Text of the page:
Facebook's Breaking the Rules

  • by , November 11, 2007

If you haven't heard by now, Facebook is using a new method of advertising: they're allowing users to opt-in to share information about products and services they use, and Facebook turns that information around into targeted sponsored ads in the "news feed" feature of the social networking site.

This is quite the innovative approach to targeted advertising -- but some are questioning the legality of it. In particular, New York state has a century old statute that reads "any person whose name, portrait, picture, or voice is used within this state for advertising purposes or for the purposes of trade without the written consent first obtained."

Here's the question: does a broad "opt-in" act translate into "expressed written consent" successfully enough for Facebook to use a person's name, picture, or otherwise to promote a sponsored product or service?

So far, it appears the answer is "no."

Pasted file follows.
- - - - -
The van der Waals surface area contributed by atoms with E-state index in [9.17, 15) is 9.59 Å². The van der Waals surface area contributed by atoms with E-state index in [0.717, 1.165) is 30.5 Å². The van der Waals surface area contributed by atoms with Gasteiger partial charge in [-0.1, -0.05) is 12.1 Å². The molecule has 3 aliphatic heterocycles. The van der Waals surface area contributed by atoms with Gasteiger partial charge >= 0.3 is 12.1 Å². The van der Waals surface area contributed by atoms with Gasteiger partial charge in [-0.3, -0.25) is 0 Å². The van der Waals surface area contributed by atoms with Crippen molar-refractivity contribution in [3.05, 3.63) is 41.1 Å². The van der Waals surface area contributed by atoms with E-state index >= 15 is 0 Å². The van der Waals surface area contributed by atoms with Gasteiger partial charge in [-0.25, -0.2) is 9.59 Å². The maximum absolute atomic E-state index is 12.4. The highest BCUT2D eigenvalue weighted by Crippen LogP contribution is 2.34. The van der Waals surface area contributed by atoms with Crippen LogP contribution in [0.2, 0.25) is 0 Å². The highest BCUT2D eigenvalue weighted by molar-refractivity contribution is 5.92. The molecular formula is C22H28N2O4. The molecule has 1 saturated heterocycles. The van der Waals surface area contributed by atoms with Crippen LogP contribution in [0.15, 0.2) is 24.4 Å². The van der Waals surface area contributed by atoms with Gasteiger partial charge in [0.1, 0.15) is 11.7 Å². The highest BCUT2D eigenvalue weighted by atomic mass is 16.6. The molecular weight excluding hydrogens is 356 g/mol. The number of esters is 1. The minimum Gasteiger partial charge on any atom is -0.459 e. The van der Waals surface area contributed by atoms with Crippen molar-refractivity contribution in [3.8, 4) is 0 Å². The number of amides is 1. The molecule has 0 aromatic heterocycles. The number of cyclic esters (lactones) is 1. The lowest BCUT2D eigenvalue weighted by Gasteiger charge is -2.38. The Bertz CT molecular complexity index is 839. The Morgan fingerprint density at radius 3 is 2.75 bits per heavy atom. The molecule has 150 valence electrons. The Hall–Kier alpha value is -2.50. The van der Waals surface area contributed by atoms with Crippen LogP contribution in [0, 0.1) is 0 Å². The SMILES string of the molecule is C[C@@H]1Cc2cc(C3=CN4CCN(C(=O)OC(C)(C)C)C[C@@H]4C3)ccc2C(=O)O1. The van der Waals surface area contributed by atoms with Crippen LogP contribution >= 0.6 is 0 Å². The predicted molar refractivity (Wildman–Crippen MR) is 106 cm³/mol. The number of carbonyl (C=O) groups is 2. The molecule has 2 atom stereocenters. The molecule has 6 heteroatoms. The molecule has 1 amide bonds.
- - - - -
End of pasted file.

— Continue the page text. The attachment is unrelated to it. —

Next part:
3 comments about "Facebook's Breaking the Rules".
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  1. Regina Thomas from QiSoftware, November 12, 2007 at 9:40 a.m.

    Since Facebook is closed, in that you must sign on to get the news feed-- would not a caveat to the terms of service handle this issue?

    By using our service you agree that ...

    Regina Thomas

  2. Hugh Simpson from WOW! Presentation, November 12, 2007 at 12:23 p.m.

    I'm afraid that it may become a case for what is said in that SMALL print in the agreement you sign with FaceBook or other social networking sites. I'm one of those that in my enthusiasm forget to read each tiny word!

  3. Dean Donaldson from Eyeblaster, November 15, 2007 at 6:25 a.m.

    No matter which way you look at this, it is still 'snoop-and-serve' advertsing on behalf of Facebook assuming rather than requesting.

    Feel free to read my take on this at:

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